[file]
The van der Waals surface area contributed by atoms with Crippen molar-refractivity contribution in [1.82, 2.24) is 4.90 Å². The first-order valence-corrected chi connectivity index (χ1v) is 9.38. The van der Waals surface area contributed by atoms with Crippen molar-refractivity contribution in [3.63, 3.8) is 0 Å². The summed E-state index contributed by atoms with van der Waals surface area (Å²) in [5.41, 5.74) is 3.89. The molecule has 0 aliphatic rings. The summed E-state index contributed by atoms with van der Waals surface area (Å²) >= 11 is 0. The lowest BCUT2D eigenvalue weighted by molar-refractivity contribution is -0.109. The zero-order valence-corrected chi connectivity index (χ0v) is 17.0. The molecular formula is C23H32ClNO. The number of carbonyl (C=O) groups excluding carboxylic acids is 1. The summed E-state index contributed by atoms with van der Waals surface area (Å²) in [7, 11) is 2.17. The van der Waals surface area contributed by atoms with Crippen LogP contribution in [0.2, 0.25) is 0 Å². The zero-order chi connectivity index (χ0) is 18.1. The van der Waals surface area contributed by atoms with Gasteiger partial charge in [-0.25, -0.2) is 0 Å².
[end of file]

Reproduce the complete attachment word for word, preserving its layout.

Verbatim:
The van der Waals surface area contributed by atoms with Crippen molar-refractivity contribution in [1.82, 2.24) is 4.90 Å². The first-order valence-corrected chi connectivity index (χ1v) is 9.38. The van der Waals surface area contributed by atoms with Crippen molar-refractivity contribution in [3.63, 3.8) is 0 Å². The summed E-state index contributed by atoms with van der Waals surface area (Å²) in [5.41, 5.74) is 3.89. The molecule has 0 aliphatic rings. The summed E-state index contributed by atoms with van der Waals surface area (Å²) >= 11 is 0. The lowest BCUT2D eigenvalue weighted by molar-refractivity contribution is -0.109. The zero-order valence-corrected chi connectivity index (χ0v) is 17.0. The molecular formula is C23H32ClNO. The number of carbonyl (C=O) groups excluding carboxylic acids is 1. The summed E-state index contributed by atoms with van der Waals surface area (Å²) in [7, 11) is 2.17. The van der Waals surface area contributed by atoms with Crippen LogP contribution in [0.2, 0.25) is 0 Å². The zero-order chi connectivity index (χ0) is 18.1. The van der Waals surface area contributed by atoms with Gasteiger partial charge in [-0.25, -0.2) is 0 Å².